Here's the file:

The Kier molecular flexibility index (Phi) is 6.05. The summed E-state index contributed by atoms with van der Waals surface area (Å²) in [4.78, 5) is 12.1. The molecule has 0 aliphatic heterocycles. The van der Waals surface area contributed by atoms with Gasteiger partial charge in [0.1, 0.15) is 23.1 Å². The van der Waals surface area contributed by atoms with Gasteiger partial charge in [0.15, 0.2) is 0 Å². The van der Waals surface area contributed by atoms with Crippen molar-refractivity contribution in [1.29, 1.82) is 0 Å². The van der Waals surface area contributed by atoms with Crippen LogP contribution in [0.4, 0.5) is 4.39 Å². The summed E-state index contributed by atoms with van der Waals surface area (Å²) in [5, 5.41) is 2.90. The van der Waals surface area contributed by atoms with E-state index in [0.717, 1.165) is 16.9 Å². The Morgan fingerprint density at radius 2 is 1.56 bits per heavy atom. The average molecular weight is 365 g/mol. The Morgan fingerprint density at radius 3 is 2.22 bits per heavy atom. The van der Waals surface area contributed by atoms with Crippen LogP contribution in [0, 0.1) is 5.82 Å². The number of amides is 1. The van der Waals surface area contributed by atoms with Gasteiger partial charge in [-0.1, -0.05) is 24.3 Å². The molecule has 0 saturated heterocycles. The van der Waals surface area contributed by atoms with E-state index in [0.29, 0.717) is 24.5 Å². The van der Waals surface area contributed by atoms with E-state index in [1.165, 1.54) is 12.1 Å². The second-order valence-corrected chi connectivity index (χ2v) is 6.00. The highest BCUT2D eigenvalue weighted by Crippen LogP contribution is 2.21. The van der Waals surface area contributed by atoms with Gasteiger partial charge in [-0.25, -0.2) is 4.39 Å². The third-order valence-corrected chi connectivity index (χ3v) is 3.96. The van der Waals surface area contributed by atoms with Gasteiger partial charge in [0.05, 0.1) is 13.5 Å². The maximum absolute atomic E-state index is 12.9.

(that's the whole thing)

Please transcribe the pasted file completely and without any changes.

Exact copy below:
The Kier molecular flexibility index (Phi) is 6.05. The summed E-state index contributed by atoms with van der Waals surface area (Å²) in [4.78, 5) is 12.1. The molecule has 0 aliphatic heterocycles. The van der Waals surface area contributed by atoms with Gasteiger partial charge in [0.1, 0.15) is 23.1 Å². The van der Waals surface area contributed by atoms with Gasteiger partial charge in [0.15, 0.2) is 0 Å². The van der Waals surface area contributed by atoms with Crippen molar-refractivity contribution in [1.29, 1.82) is 0 Å². The van der Waals surface area contributed by atoms with Crippen LogP contribution in [0.4, 0.5) is 4.39 Å². The summed E-state index contributed by atoms with van der Waals surface area (Å²) in [5, 5.41) is 2.90. The van der Waals surface area contributed by atoms with E-state index in [0.717, 1.165) is 16.9 Å². The Morgan fingerprint density at radius 2 is 1.56 bits per heavy atom. The average molecular weight is 365 g/mol. The Morgan fingerprint density at radius 3 is 2.22 bits per heavy atom. The van der Waals surface area contributed by atoms with Crippen LogP contribution in [0, 0.1) is 5.82 Å². The number of amides is 1. The van der Waals surface area contributed by atoms with Gasteiger partial charge in [-0.1, -0.05) is 24.3 Å². The molecule has 0 saturated heterocycles. The van der Waals surface area contributed by atoms with E-state index in [0.29, 0.717) is 24.5 Å². The van der Waals surface area contributed by atoms with E-state index in [1.165, 1.54) is 12.1 Å². The second-order valence-corrected chi connectivity index (χ2v) is 6.00. The highest BCUT2D eigenvalue weighted by Crippen LogP contribution is 2.21. The van der Waals surface area contributed by atoms with Gasteiger partial charge in [-0.25, -0.2) is 4.39 Å². The third-order valence-corrected chi connectivity index (χ3v) is 3.96. The van der Waals surface area contributed by atoms with Gasteiger partial charge in [0.05, 0.1) is 13.5 Å². The maximum absolute atomic E-state index is 12.9.